A more graphic but less precise display uses light emitting diodes whose illumination is proportional to the voltage at the gate of the field effect transistor FET1. If one makes a single sweep with microphone 20 along the axis with respect to speaker 18 there will be alternating light and dark segments along the path, as shown in FIG. 5A. Multiple paths may be made and photographed such that the sound waves are visualized, as shown in FIG. 5B. An even more graphic display is to use one color light emitting diode (LED 1) in series with the field effect transistor FET1 and in parallel with the field effect transistor load R3. A second light emitting diode (LED 2) of a different color is placed across the field effect transistor load R3 to ground.
If the one of the light emitting diodes in series with FET 1 is, for example, green, and the other light emitting diode in parallel with FET 1 is, for example, red, the illumination of the green field effect transistor increases on positive portion of the cycle and decreases on negative portion, whereas the intensity of the red light emitting diode increases on the negative portion of the cycle and decreases on the positive portion. The bias is adjusted so that the green LED is extinguished on the negative portion of the cycle, and the red LED is extinguished on the positive portion of the cycle. With multiple sweeps, one now has alternating bands of red and green lights corresponding to the positive and negative parts of the cycle. This display will show wavelength and phase and indicate reduced amplitude with distance.
By replacing the field effect transistor FET1 in FIG. 1 with a comparator string, as shown in FIG. 6, amplitude is now displayed as height along a vertical axis. The circuit of FIG. 6 operates as follows. The reference voltage, which is different from eref in FIG. 1, is divided by the resistor string R6-R13 such that each comparator 30, 32, 34, 36, 38, 40, 42 and 44 from the bottom to the top responds to an increasingly higher detector voltage E. In addition, the comparators may have an internal gate, as indicated which is turned off by an output from any comparator higher in the string which is in its on state. A series of diodes is connected, as shown, the diodes being assumed to be idealized with zero forward drop. In practice, if a very large string of comparators were used, then some added diodes would be required. The result of the diode gating is that only the comparator at the highest amplitude powers its associated light emitting diode of the group designated LED4-LED11. If one now attaches a vertical bar, with the light emitting diodes LED4-LED10 in order to the detection microphone 20, and moves the microphone at right-angles to the wave front the wave shape will be traced as indicated in FIG. 7.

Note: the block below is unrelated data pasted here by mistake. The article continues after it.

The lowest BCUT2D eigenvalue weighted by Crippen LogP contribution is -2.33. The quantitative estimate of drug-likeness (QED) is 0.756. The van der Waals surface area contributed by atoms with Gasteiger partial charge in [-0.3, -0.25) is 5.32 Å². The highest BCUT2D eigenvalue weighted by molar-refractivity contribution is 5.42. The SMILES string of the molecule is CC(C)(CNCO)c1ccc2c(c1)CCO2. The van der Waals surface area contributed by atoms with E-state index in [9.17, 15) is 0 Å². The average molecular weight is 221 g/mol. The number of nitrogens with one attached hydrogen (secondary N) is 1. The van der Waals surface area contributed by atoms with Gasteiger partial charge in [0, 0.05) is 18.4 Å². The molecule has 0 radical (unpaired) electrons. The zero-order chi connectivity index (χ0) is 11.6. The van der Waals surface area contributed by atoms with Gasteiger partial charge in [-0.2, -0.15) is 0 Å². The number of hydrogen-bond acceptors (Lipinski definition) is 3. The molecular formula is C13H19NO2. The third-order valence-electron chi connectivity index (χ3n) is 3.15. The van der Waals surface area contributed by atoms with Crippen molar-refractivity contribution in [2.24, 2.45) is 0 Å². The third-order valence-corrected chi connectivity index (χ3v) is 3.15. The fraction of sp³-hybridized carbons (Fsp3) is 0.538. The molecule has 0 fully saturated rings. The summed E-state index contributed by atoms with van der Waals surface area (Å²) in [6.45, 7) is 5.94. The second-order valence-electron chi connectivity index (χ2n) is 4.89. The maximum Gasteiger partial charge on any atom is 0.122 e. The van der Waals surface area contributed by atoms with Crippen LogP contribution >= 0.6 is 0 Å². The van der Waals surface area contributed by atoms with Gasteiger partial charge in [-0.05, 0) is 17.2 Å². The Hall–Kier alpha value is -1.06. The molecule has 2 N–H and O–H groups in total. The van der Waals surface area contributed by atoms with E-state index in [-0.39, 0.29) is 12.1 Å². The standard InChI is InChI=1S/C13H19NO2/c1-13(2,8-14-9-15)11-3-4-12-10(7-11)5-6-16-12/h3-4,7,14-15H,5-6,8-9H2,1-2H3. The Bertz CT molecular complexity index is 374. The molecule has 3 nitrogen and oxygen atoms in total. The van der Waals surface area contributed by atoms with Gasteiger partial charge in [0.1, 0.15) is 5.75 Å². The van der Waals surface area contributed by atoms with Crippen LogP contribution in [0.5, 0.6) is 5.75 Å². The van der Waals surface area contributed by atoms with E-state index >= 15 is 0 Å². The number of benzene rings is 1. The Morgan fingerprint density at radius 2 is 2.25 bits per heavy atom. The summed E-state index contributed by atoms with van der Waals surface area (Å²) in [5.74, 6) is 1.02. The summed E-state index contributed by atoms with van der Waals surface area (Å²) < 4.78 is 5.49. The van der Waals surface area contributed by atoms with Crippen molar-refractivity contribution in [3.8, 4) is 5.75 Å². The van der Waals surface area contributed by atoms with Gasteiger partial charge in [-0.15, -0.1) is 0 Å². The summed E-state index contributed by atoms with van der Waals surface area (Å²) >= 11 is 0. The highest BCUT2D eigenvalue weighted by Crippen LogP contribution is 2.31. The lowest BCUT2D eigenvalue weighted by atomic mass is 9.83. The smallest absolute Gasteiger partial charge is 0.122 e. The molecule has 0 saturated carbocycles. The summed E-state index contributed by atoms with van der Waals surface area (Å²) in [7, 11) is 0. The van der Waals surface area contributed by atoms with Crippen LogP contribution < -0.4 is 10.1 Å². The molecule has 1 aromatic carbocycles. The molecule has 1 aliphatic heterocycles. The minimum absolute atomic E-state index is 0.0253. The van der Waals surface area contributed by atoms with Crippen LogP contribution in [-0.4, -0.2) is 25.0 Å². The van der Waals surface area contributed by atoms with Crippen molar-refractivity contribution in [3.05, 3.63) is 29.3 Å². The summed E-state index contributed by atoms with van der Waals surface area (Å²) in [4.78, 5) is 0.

The display could be traced directly on paper. One could also connect a usual type of X,Y recorder 50 to the detector system of FIG. 1, as shown in FIG. 6, and obtain precision plate by connecting a linear position transducer 52 into the circuit, as also shown in FIG. 8.
The invention provides, therefore, an improved and simplified system for displaying steady state waves. The system finds primary use as a teaching aid, for example, as a hands-on museum display. However, the system of the invention is potentially applicable to any area in the study of sound or pressure waves, for example, in high fidelity systems, acoustical systems, and the like.
As mentioned above, although the system has been described in conjunction with sound waves, it has broader application for the display of any wave phenomena. For example, the system may be used to display compression waves in water by the use of appropriate transducers; or to display recurring shock waves in solids, and so on. Likewise, the system may be used to display ultrasonic waves. For example, if the behavior of ultrasonic waves in a solid is to be displayed, a probe transducer may be used and coupled by a motion transducer to an X-Y plotter. Gains may be adjusted in the latter system, and the only limits are mechanical size and the speed of the sampling circuits. Sampling circuits are available in the nanosecond region and even into the picosecond region. The system of the invention may also be used to display electromagnetic waves by using suitable electromotive or electromagnetic probes. Magnification of the display can be achieved by increasing the plotted size with respect to the detected size. For example, a 1 mm movement or scan could produce 1 volt in a motion (X) transducer, and this is more than enough to drive a one meter scale.
It will be appreciated, therefore, that although particular embodiments of the invention have been shown and described, modifications may be made. It is intended in the claims to cover the modifications which come within the spirit and scope of the invention.